A point I meant to make with the comparison: Mosaic was an undergrad project and thirty years later, here we are with browsers that have 10x more code than the OS it ran on. What about this project keeps it from growing? How would you allow it to change and adapt, but not grow? That’s a really fascinating problem; how do you repeal Zawinski’s Law? Is there something in your design space that you think will help a KBP become a living fossil?

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        I could see myself using that, though I assume it’s going to mostly for personal websites, so one will still need an extra conventional browsers.

        Really interesting idea

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      I think we seriously lack diversety on a lot of technological fronts. Monocultures and situations close to them tend to inhibit innovation.

      Else we return to IE times when it was nearly impossible to browse large portions of the web without it.

      Despite mostly basing off open standards now I’m coming across more and more websites or better web applications that pretend to only work using Chrome. I say pretend because often time there isn’t another reason than a browser check.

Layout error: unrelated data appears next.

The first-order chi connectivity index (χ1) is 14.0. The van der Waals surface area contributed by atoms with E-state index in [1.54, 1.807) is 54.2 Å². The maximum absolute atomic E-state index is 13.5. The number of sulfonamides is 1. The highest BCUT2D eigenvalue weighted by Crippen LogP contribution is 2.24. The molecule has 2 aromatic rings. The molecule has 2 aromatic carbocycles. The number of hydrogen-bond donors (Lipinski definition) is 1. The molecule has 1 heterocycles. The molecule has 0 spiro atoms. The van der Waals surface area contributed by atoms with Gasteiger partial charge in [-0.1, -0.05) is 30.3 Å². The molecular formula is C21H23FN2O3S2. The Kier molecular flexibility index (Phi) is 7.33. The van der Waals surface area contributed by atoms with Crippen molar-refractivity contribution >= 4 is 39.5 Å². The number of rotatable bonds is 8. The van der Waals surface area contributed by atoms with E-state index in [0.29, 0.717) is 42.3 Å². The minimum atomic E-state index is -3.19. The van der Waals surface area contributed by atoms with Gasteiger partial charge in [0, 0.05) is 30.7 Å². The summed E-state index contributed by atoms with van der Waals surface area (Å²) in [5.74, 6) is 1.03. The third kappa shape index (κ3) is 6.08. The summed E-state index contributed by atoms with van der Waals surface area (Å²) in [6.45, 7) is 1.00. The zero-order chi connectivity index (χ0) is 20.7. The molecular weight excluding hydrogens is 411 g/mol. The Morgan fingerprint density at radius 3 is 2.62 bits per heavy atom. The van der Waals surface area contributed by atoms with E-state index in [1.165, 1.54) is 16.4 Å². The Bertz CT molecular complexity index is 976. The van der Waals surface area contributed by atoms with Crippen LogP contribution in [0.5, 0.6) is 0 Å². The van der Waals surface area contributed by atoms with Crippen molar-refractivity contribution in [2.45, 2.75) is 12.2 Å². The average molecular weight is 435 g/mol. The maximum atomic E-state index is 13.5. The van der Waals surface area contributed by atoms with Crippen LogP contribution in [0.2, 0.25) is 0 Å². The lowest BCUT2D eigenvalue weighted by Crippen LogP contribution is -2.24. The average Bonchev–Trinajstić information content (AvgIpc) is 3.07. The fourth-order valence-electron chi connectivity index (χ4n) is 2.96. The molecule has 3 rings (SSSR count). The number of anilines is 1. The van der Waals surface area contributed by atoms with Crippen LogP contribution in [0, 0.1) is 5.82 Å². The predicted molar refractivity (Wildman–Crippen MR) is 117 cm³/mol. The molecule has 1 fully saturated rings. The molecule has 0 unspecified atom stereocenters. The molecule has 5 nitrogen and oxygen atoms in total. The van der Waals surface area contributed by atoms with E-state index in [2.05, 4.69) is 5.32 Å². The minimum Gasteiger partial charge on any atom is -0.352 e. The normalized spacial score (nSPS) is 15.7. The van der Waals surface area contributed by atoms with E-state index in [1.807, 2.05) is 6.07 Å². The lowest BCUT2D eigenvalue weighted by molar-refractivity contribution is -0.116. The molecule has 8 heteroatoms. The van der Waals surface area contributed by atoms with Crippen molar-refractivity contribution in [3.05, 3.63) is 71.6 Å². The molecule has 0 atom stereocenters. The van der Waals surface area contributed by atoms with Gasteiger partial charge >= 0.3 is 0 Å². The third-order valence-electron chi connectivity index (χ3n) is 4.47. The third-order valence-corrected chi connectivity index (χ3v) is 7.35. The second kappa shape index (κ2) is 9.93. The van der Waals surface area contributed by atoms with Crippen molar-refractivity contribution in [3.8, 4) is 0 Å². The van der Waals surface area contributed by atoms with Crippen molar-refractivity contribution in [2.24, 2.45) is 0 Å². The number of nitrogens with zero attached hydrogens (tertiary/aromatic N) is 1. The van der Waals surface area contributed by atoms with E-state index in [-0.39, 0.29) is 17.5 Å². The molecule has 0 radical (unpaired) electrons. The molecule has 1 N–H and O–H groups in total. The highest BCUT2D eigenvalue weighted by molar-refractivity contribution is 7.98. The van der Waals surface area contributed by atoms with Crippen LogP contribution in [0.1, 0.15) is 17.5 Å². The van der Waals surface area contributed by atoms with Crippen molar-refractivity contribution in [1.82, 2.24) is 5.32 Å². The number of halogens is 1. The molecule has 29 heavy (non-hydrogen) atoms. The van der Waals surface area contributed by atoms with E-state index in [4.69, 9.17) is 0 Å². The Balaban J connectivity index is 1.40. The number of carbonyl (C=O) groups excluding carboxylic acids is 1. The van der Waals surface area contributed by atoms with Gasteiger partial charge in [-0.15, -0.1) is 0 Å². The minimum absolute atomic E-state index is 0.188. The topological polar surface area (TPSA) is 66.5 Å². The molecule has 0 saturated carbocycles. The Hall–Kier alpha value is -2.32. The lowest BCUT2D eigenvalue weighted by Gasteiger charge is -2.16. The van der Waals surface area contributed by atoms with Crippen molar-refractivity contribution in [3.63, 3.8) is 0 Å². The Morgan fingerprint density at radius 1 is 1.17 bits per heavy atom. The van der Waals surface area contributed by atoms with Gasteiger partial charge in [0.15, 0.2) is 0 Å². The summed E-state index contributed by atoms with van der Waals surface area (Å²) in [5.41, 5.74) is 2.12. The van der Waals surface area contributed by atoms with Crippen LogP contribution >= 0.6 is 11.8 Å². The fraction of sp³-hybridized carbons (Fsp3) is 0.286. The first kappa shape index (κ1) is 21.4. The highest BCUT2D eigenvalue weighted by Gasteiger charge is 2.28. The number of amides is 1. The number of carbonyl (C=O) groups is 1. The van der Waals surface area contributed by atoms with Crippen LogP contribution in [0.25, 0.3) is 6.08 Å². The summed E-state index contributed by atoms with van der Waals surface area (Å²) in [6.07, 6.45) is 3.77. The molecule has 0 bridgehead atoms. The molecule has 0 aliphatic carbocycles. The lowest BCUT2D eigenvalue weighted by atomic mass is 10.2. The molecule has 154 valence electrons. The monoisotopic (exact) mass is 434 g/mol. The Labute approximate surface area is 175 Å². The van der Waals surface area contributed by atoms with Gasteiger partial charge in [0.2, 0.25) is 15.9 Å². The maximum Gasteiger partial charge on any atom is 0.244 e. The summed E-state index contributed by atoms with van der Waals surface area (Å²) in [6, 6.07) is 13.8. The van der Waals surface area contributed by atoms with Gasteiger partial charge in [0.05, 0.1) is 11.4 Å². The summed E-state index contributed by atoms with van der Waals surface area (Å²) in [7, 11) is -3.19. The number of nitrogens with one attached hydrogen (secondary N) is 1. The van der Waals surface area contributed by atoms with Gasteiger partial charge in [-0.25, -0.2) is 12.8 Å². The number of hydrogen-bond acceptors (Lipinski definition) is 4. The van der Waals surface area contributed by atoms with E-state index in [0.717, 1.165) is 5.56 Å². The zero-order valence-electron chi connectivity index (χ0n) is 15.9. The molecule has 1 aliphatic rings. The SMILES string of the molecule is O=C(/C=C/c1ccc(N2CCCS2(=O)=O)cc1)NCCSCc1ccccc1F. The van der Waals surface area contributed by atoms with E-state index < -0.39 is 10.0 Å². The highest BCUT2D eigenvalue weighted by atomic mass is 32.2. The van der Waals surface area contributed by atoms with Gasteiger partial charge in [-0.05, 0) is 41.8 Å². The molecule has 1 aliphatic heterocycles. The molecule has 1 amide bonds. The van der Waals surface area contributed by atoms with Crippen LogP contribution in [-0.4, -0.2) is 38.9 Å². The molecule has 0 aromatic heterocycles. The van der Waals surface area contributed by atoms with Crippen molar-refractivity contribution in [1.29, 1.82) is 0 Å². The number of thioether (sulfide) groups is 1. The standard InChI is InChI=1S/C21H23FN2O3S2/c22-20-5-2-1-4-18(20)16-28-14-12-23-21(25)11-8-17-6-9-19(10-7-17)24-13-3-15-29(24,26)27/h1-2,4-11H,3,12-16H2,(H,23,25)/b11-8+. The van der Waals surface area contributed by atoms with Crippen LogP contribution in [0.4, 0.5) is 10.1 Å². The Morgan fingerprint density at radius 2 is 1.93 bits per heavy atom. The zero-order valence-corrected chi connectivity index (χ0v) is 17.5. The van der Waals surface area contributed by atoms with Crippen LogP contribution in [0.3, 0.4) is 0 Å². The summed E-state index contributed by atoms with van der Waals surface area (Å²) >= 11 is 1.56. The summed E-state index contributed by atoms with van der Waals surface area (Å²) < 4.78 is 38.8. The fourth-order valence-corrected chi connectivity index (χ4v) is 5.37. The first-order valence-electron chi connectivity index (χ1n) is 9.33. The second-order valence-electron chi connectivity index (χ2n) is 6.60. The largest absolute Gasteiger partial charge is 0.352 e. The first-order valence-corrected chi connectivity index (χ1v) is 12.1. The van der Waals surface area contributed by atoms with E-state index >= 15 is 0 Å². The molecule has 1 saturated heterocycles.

I’m pretty surprised by this though, because looking at popular JavaScript libraries, frameworks, etc. a lot of them do in fact check features rather than for browsers.

      So what can be seen happens despite open standards and library crrators that at least in large don’t push for singling out browsers.

      But coming back to innovation and standards. Standards can sometimes be a double edged sword, because when there is only one, few or even just very similar implementations standards usually evolve around their designs, strengths and shortcomings which makes it harder to approach things differently, even when that approach might be better in various ways.

      This can be a real innovation killer and also why people sometimes despise standards which otherwise seem to have beneficial effects for innovation.

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        A lot of the UA sniffing is specific sites not wanting to guarantee support for any browser they don’t test in their pre-release testing; this frequently ends up at a ridiculous point where browsers like (current) Edge or Opera, based on the same Chromium release, are blocked while Chrome works fine. (This is a large part of why Brave has exactly the same UA string as Chrome.)

        But yes, standards can constrain behaviour, but at the same time if major implementations converge anyway then in practical market terms any new implementation is going to have to match that behaviour: consumers rarely like, “oh, no, the website is broken, we’re implementing the standard fine!”, because they just stop using your browser then.

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      It’s great to see a new entrant in the browser space, but kinda sad that it’s implemented in memory-unsafe C++. I guess the S in IoT is still for security. :/